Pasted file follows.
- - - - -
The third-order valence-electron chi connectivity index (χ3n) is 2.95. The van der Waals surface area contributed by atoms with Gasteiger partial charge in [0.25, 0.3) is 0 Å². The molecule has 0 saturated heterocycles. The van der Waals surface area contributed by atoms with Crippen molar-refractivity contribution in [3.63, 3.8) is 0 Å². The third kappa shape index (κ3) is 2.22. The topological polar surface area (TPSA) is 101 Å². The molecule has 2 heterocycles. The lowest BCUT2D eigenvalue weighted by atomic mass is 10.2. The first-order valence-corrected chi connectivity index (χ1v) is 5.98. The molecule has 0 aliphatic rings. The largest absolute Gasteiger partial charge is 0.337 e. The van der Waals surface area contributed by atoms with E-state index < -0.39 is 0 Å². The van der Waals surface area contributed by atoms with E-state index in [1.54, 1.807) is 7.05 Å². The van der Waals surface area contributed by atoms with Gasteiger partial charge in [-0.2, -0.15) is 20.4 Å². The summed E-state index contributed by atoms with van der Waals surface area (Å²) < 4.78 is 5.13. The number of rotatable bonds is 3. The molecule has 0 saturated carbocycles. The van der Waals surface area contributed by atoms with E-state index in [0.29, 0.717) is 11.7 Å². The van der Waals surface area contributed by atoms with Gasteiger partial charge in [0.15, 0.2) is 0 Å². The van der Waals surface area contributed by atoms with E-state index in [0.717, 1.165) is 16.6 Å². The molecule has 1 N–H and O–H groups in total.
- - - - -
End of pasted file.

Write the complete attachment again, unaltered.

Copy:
The third-order valence-electron chi connectivity index (χ3n) is 2.95. The van der Waals surface area contributed by atoms with Gasteiger partial charge in [0.25, 0.3) is 0 Å². The molecule has 0 saturated heterocycles. The van der Waals surface area contributed by atoms with Crippen molar-refractivity contribution in [3.63, 3.8) is 0 Å². The third kappa shape index (κ3) is 2.22. The topological polar surface area (TPSA) is 101 Å². The molecule has 2 heterocycles. The lowest BCUT2D eigenvalue weighted by atomic mass is 10.2. The first-order valence-corrected chi connectivity index (χ1v) is 5.98. The molecule has 0 aliphatic rings. The largest absolute Gasteiger partial charge is 0.337 e. The van der Waals surface area contributed by atoms with E-state index < -0.39 is 0 Å². The van der Waals surface area contributed by atoms with E-state index in [1.54, 1.807) is 7.05 Å². The van der Waals surface area contributed by atoms with Gasteiger partial charge in [-0.2, -0.15) is 20.4 Å². The summed E-state index contributed by atoms with van der Waals surface area (Å²) < 4.78 is 5.13. The number of rotatable bonds is 3. The molecule has 0 saturated carbocycles. The van der Waals surface area contributed by atoms with E-state index in [0.29, 0.717) is 11.7 Å². The van der Waals surface area contributed by atoms with Gasteiger partial charge in [0.15, 0.2) is 0 Å². The van der Waals surface area contributed by atoms with E-state index in [0.717, 1.165) is 16.6 Å². The molecule has 1 N–H and O–H groups in total.